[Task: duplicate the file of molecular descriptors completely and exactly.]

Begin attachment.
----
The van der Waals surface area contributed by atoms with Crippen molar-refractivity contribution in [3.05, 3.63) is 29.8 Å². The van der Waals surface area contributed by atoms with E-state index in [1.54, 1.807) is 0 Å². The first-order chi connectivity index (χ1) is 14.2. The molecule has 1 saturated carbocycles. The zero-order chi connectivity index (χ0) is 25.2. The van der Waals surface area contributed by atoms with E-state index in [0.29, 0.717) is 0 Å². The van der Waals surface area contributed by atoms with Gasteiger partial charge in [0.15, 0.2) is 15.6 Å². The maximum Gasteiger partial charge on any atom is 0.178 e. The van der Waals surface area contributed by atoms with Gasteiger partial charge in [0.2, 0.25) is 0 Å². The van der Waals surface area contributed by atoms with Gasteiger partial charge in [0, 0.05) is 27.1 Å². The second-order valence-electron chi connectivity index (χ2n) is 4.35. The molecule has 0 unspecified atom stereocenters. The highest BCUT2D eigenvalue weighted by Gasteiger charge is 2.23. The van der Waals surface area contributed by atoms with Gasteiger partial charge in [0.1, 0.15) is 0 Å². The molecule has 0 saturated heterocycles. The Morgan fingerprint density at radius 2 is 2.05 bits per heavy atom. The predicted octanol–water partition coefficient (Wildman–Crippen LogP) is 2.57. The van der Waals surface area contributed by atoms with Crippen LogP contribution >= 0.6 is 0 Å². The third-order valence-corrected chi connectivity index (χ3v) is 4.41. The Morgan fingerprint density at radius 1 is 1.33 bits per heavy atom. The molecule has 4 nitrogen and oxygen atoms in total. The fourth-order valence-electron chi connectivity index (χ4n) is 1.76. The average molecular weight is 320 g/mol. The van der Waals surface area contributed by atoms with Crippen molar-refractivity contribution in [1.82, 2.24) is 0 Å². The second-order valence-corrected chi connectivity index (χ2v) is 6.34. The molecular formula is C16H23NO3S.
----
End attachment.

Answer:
The van der Waals surface area contributed by atoms with Crippen molar-refractivity contribution in [3.05, 3.63) is 29.8 Å². The van der Waals surface area contributed by atoms with E-state index in [1.54, 1.807) is 0 Å². The first-order chi connectivity index (χ1) is 14.2. The molecule has 1 saturated carbocycles. The zero-order chi connectivity index (χ0) is 25.2. The van der Waals surface area contributed by atoms with E-state index in [0.29, 0.717) is 0 Å². The van der Waals surface area contributed by atoms with Gasteiger partial charge in [0.15, 0.2) is 15.6 Å². The maximum Gasteiger partial charge on any atom is 0.178 e. The van der Waals surface area contributed by atoms with Gasteiger partial charge in [0.2, 0.25) is 0 Å². The van der Waals surface area contributed by atoms with Gasteiger partial charge in [0, 0.05) is 27.1 Å². The second-order valence-electron chi connectivity index (χ2n) is 4.35. The molecule has 0 unspecified atom stereocenters. The highest BCUT2D eigenvalue weighted by Gasteiger charge is 2.23. The van der Waals surface area contributed by atoms with Gasteiger partial charge in [0.1, 0.15) is 0 Å². The molecule has 0 saturated heterocycles. The Morgan fingerprint density at radius 2 is 2.05 bits per heavy atom. The predicted octanol–water partition coefficient (Wildman–Crippen LogP) is 2.57. The van der Waals surface area contributed by atoms with Crippen LogP contribution >= 0.6 is 0 Å². The third-order valence-corrected chi connectivity index (χ3v) is 4.41. The Morgan fingerprint density at radius 1 is 1.33 bits per heavy atom. The molecule has 4 nitrogen and oxygen atoms in total. The fourth-order valence-electron chi connectivity index (χ4n) is 1.76. The average molecular weight is 320 g/mol. The van der Waals surface area contributed by atoms with Crippen molar-refractivity contribution in [1.82, 2.24) is 0 Å². The second-order valence-corrected chi connectivity index (χ2v) is 6.34. The molecular formula is C16H23NO3S.